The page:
14 a thing capable of disguising or concealing the identity of a person including camouflage paint or cream, a mask or a balaclava, but not including headwear, worn by a member of a religious group, of a type customarily worn by members of the group

15 a manually operated surf ski or surfboard, kayak, boat or canoe

16 a floatation device 

17 a kite or other device suspended by airflow and controlled by a string or cord attached to it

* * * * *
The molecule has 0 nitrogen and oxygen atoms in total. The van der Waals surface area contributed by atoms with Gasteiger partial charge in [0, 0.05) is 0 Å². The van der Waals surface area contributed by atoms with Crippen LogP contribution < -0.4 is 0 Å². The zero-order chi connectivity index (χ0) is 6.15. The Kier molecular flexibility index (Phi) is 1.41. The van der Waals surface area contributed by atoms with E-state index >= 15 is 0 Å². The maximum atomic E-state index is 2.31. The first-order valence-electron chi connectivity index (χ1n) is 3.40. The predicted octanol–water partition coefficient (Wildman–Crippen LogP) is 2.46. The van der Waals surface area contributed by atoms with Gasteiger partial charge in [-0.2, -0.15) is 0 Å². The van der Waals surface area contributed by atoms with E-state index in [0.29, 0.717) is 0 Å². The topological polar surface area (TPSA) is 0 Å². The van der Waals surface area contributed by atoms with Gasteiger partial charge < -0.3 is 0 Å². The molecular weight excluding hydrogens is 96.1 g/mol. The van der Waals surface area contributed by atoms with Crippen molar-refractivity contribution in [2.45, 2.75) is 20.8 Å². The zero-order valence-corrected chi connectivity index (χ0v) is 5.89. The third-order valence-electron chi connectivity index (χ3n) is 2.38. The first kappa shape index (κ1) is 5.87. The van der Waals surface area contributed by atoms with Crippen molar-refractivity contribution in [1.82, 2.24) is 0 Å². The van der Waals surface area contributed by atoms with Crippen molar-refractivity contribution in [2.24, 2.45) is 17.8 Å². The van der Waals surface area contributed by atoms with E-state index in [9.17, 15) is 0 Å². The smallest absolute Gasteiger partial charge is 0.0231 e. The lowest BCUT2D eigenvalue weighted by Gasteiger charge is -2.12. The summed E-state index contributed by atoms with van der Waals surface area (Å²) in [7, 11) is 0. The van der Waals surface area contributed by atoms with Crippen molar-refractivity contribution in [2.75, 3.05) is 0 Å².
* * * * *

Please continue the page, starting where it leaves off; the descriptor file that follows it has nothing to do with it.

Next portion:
18 a remotely controlled device, including a vehicle or a model of a vehicle, including, for example, any of the following operated by remote control— (a) a toy car (b) a model plane (c) a drone or unmanned aerial vehicle

19 a thing purporting to be a Commonwealth accreditation or access approval, that is not genuine

20 a thing purporting to be an identity card for an appointed person or a police officer, that is not genuine

21 any other thing prescribed under a regulation

Obama… Outspends rivals… on hotel during G20 meeting!